New state pension will see people in their twenties and thirties lose out by as much as £19,000 in retirement

5th April 2016

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Three quarters of people in their twenties are set to lose around £19,000 over their lifetime because of the new state pension reforms.

Thinktank Pensions Policy Institute has calculated that three quarters of those now in their 20s will lose a notional £19,000 over the course of their retirement.

Two-thirds of those now in their 30s will lose £17,000 while the remainder will gain an average of £10,000 in both cases.

This PPI has calculated that around 11.4 million younger workers will lose out. This is mainly because, under the old two-tiered system, people were able to build up additional savings into the state pension pot through the second state pension previously known as SERPs.

More generally, those with less than 35 years of national insurance contributions will also lose. Previously, they would have been due to full amount with just 30 years of contributions.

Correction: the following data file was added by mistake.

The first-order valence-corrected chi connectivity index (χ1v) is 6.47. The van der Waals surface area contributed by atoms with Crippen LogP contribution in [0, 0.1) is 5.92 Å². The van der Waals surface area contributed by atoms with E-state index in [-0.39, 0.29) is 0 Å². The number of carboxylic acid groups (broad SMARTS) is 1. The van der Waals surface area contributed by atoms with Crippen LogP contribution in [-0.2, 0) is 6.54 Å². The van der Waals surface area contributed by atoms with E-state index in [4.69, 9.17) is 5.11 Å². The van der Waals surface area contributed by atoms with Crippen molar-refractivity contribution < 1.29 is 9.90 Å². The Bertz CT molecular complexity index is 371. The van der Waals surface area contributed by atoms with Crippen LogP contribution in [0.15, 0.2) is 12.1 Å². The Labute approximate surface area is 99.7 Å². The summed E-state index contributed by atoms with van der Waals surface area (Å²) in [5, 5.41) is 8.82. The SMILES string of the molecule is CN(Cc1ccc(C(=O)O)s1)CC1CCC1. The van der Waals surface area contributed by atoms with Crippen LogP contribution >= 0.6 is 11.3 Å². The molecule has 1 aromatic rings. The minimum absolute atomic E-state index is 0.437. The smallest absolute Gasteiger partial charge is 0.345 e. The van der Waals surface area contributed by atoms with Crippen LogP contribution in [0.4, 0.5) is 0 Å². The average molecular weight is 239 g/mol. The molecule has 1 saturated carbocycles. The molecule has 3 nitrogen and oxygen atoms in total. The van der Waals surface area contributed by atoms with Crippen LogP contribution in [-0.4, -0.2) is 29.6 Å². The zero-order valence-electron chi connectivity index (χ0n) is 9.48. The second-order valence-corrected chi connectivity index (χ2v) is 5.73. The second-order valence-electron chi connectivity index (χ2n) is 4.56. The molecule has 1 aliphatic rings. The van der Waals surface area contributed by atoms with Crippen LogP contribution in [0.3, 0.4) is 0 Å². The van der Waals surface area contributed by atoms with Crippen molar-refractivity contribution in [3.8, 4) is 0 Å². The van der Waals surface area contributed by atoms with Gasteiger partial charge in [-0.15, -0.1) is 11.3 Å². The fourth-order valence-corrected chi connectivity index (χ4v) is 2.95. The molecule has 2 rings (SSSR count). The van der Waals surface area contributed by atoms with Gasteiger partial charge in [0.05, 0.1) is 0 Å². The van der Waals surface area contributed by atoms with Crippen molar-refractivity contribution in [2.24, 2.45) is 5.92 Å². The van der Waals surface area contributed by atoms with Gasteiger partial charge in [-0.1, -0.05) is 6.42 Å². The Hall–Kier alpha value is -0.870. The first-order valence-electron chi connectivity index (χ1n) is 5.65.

However many groups who currently lose out stand to benefit from the new system.

Daniela Silcock, Head of Policy Research at the PPI said “Differences in pension income are important because lower than average pension incomes can indicate a greater likelihood of living in financial hardship.”

“This report indicates positive movements in pension income for those from under-pensioned groups. Once the New State Pension has been fully phased in there will no longer be significant differences in state pension income between women, ethnic minorities, disabled people, carers, the self-employed and the average for all pensioners. However, lower private pension saving and income levels among the under-pensioned are projected to continue. These mainly arise from particular labour-market characteristics found more prevalently among these groups.”

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